Aquino's priority: sin tax not mining law
MANILA, Philippines - The president has spoken. As far as extracting revenues from controversial industries through legislation, sin tax gets the "urgent" stamp, but mining will not.
In an interview on ANC on Wednesday, July 18, President Aquino doused cold water on the hopes of the mining industry players that the government's policy will be clearer and longer-lasting after the Palace recently released an executive order stopping the issuance of new mining contracts indefinitely.
"It (mining reform bill) can wait a little while because there are the two that are more important than this one, at this point in time," he said in the interview.
The more "important" ones are the legislative reforms on the sin tax and anti-money laundering laws, both already pending before Congress, which will be holding its third session this month before adjourning for the 2013 elections.
Both the sin tax and mining industry reforms will increase revenues for the state, but Aquino noted that "the sin tax measure is in a mature form already."
The sin tax bill has made it through the first hurdle -- the House of Representatives -- in June. If the bill is passed, tax collections from sin products (cigarettes and alcohol) can increase national revenues by around P30 billion a year.
Aquino has certified the sin tax reform bill as urgent, while mining industry players are still waiting for him to do the same for the mining reform moves.
Increasing revenues from the extractive mining industry -- through a hike in excise taxes to a 5% to 7% range from the current 2%, plus including a 5% royalty -- has also been a frequent call of Aquino, but he doesn't mind retaining the status quo for another year or two.
"There are so many priorities. They really have to make a firm priority. So the mining (amendment), I think can wait a little while," he said.
Extending the waiting period means the moratorium on new mining contracts also stays.
"Are we getting the benefits that we should be getting from it? So if we hasten to continue that which was not beneficial to our people, I don’t see the logic in that. Better to put a hold in it, preserve the resources and get the maximum benefit for it for our people," he said.
Studying what will be the "maximum benefit" from mining was a reason he gave for the delay in the issuance of Executive Order 79, which was released on July 9.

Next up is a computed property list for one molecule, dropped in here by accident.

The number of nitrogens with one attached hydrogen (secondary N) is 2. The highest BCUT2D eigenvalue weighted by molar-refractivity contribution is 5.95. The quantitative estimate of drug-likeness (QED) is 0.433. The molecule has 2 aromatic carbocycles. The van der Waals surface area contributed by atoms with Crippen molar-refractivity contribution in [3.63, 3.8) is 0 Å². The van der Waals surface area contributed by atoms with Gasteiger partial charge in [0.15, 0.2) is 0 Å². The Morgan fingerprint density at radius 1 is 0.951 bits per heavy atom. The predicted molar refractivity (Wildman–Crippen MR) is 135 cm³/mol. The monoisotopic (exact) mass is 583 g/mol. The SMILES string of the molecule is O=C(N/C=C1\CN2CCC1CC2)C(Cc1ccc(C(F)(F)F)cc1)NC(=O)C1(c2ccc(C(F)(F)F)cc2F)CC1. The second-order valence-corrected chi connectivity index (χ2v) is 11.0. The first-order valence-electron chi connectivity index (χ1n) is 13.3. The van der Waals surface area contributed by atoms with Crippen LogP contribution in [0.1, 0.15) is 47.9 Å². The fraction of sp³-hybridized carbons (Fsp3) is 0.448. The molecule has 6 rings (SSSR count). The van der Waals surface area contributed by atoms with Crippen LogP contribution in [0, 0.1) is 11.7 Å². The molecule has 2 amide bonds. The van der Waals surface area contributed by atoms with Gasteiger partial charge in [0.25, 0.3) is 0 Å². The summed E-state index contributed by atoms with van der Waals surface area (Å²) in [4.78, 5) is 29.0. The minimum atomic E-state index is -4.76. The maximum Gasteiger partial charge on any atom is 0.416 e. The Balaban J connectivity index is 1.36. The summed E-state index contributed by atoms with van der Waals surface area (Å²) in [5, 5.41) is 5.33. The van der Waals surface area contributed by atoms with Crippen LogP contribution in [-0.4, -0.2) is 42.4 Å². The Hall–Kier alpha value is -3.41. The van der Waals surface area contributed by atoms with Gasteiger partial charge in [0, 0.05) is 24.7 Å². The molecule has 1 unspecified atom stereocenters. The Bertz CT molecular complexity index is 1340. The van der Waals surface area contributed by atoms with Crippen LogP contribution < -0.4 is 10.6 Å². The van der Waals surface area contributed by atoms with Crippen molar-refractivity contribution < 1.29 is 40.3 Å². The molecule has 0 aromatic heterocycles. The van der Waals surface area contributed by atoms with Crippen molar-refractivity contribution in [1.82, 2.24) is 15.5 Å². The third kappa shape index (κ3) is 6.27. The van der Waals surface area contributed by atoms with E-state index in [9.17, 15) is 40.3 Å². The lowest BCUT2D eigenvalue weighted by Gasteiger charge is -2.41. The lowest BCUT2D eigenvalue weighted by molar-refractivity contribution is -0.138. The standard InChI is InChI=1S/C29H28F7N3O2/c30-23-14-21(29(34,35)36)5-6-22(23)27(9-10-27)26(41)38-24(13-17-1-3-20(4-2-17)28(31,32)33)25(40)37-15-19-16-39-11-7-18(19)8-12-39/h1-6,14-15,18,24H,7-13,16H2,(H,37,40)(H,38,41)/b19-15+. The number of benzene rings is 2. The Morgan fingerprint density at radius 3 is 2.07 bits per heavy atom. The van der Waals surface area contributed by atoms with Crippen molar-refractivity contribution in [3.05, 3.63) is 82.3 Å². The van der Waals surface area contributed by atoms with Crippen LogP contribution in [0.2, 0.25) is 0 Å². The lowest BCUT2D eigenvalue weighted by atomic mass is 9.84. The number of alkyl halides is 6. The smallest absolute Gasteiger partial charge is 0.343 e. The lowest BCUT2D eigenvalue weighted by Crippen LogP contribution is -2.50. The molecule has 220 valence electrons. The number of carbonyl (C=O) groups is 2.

"One of the things we had to vet was exactly what does [the mining industry contribute]. You know, when the mining industry says 'we contribute x amount to the economy,' I have to check, exactly what did they contribute. From our figures -- about a 140 billion -- we get around less than 10% in terms of the duties. [But] we get 100% of the problem and 10% of the revenues accruing from it. And of course it’s extractive, once its gone, it's gone," he explained.
He also explained that the lobby from both anti- and pro-mining groups are the "noisiest" he has encountered so far.
"I wouldn’t say it was one of the toughest, but you had one of the noisiest lobbies from both sides of the equation... I try to listen to everybody and come to a consensus that everybody can live with even if they're not happy with it."
Tourism, not mining
The EO79 expanded the "no-go" mining areas to include 78 tourism spots, farms, marine sanctuaries and island ecosystems.
Using the same mineral-rich areas for tourism purposes has been the battlecry of several environmentalists and anti-mining groups.
"Well, I think there’s no question, if there’s a choice between the two (mining and eco-tourism). Ecotourism continues on and on and on, while you preserve the sites. Mining, once the minerals are gone, that's it. What happens if…they don’t adhere to the provisions that protect the environment, is a damaged environment that will take years and years to rebuild.
Anti-mining groups are also pushing the Alternative Mining Act, which mining industry players have said will "kill" them. - Rappler.com
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